Published: 03.04.2018 Updated: 04.04.2018
“What we have seen is that the kelp forest with its whole community of organisms doesn’t quite recover to its state prior to harvesting. A four-year resting period is normal in other counties, but if we want the kelp communities to fully establish themselves between harvests, four years is too short in Nordland”, according to Henning Steen, a researcher at the Institute of Marine Research.
For the past four years, scientists have been monitoring the kelp industry’s trial harvesting of kelp in the southern parts of Nordland. The researchers have looked at both how the kelp itself grows back and how life in the kelp forest recovers.
Kelp is currently harvested commercially along the Norwegian coast from Trøndelag and southwards, and the rules say that there must be a five-year interval between each harvest, to give the kelp a four-year rest. If kelp trawling is to start further north in Nordland, that interval will be insufficient, as it would not allow the kelp communities to fully recover between harvests. After kelp trawling, the kelp itself returns relatively quickly to its size and density before trawling, but researchers found that the diversity of algae and fauna on and between the kelp stems takes longer to recover.
Kelp forests create a three-dimensional environment that is probably an important nursery and feeding ground for many species of fish. The kelp stems provide a home for red algae, moss animals, sea nettles, sponges and many other organisms that together constitute the whole kelp community. Kelp communities provide important hiding places for small fish and crustaceans, which in turn are eaten by bigger fish.
“We can see clear impacts of trawling, even after a four-year resting period. The stems themselves are younger, and there is much less growing on them. The small kelp specimens in the undergrowth are also important, and four years after harvesting, they are still less abundant. A younger kelp forest is home to many of the same species, but in smaller quantities than in a virgin forest that has never been harvested”, explains Steen.
In the past, a lot of the kelp in northern Norway was overgrazed by green sea urchins, but that species was not widely observed in the areas where the trial harvesting took place.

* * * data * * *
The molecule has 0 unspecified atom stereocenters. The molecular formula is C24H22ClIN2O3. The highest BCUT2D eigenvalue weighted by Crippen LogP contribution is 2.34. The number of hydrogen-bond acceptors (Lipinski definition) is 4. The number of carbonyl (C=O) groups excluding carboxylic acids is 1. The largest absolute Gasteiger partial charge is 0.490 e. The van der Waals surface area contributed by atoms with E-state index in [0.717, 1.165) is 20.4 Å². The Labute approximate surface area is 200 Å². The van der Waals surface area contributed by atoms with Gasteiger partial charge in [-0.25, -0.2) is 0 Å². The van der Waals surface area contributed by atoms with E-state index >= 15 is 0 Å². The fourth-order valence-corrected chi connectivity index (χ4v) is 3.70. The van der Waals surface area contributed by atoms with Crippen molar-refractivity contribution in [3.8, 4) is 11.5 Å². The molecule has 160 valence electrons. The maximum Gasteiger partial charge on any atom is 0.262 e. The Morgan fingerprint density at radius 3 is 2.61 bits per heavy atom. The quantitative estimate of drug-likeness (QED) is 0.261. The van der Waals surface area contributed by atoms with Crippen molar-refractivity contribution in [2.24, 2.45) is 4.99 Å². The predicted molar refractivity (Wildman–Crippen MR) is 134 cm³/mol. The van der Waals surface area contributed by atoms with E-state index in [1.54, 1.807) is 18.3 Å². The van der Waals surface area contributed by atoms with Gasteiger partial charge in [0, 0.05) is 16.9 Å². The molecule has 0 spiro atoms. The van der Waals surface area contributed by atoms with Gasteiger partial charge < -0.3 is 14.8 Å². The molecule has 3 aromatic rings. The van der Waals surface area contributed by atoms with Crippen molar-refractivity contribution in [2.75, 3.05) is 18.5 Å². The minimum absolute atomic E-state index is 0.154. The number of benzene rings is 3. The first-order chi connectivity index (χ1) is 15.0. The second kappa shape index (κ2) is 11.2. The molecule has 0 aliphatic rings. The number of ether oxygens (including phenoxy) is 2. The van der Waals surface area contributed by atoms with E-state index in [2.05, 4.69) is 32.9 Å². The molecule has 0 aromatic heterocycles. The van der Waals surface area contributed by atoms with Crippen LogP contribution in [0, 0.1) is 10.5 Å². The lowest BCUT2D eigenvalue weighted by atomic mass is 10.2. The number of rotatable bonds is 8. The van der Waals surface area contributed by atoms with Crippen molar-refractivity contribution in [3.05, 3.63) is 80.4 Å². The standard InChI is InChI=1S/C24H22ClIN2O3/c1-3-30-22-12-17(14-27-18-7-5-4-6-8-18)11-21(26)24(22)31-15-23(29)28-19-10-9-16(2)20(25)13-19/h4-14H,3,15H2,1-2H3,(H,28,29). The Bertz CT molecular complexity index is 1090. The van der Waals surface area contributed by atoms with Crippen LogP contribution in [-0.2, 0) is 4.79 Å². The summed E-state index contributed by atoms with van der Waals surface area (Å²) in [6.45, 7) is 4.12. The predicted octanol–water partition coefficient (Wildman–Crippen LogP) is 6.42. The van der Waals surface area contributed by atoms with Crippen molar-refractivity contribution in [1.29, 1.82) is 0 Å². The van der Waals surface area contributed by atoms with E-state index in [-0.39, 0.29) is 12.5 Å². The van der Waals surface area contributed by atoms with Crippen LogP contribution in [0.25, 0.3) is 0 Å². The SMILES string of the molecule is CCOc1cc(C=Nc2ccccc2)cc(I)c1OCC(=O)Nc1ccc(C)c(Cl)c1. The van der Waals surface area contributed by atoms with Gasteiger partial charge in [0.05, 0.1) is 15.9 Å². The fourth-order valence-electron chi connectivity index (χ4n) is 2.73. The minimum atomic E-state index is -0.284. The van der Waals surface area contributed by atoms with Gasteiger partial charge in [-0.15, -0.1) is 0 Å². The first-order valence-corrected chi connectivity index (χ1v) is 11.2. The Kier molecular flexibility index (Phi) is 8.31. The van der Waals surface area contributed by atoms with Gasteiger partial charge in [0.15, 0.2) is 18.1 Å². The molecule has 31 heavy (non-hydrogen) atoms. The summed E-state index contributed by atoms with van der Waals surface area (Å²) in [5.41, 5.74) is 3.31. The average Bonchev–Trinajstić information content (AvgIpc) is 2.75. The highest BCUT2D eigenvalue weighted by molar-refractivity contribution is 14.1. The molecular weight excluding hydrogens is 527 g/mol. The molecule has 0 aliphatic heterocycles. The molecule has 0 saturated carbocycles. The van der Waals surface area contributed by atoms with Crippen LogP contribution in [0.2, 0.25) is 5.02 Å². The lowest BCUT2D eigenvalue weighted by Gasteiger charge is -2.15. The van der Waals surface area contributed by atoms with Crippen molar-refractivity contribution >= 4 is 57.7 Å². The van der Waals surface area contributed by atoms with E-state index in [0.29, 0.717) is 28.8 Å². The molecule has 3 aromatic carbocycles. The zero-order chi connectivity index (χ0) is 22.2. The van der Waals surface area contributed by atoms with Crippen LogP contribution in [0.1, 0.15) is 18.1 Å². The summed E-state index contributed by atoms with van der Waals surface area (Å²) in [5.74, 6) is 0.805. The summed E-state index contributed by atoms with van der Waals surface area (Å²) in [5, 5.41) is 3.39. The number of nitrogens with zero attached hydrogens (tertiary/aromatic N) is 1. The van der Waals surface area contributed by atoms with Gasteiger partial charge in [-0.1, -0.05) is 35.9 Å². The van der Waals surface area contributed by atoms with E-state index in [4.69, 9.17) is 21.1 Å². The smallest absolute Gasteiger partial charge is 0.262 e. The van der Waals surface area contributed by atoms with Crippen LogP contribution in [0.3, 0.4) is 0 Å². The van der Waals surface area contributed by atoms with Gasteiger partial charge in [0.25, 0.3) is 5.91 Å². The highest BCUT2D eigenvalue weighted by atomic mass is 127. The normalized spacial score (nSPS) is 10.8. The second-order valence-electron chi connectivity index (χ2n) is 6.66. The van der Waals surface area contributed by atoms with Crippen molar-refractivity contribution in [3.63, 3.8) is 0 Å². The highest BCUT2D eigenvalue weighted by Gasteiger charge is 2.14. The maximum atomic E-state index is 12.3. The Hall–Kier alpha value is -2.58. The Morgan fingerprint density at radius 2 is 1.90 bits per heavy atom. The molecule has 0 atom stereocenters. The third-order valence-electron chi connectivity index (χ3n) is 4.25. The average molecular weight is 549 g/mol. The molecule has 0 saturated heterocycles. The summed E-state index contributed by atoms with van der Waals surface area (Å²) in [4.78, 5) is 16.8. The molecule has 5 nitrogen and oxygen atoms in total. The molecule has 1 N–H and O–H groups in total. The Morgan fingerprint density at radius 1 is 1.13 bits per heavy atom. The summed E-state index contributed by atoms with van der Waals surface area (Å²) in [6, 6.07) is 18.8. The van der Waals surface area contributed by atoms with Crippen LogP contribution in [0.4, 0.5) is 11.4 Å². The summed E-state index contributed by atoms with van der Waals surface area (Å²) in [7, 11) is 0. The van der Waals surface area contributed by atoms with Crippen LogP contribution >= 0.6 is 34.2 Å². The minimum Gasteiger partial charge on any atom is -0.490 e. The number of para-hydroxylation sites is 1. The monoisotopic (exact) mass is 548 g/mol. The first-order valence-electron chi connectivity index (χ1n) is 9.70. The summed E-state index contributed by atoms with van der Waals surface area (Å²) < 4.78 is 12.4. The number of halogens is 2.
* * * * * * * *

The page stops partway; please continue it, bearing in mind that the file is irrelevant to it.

“The fact that the kelp forest has recovered and the green sea urchins are in retreat in this region increases the value of the resources and ecosystems. It is a very pleasing development that creates fresh opportunities. At the same time, these new kelp forests may be particularly vulnerable, and they need to be treated with greater care than the robust kelp forests further south”, says Steen.
Researchers are also concerned about the increase in red sea urchins in some of the areas studied. Red sea urchins mainly feed on the algae that live on the kelp stems, as well as grazing on the smaller kelp specimens in the undergrowth. Researchers therefore fear that the kelp forest will become less robust if you trawl in an area with lots of sea urchins.
“If trawling creates a worse habitat for the organisms that eat sea urchins, we may end up with even more sea urchins. That would worsen the growing conditions for the kelp and the kelp community.”
In Nordland, researchers were able to study the kelp forest prior to the first harvest, which means they have a very good picture of what harvesting does to the kelp community.
“We often lack ‘before’ data for the areas being studied, but here we were actually starting with a virgin forest. It is very valuable to have data on the situation before the first harvest.
Scientists are also studying the consequences of harvesting kelp on fish and crustaceans in both Nordland and the north of Trøndelag, and this work will continue in 2018.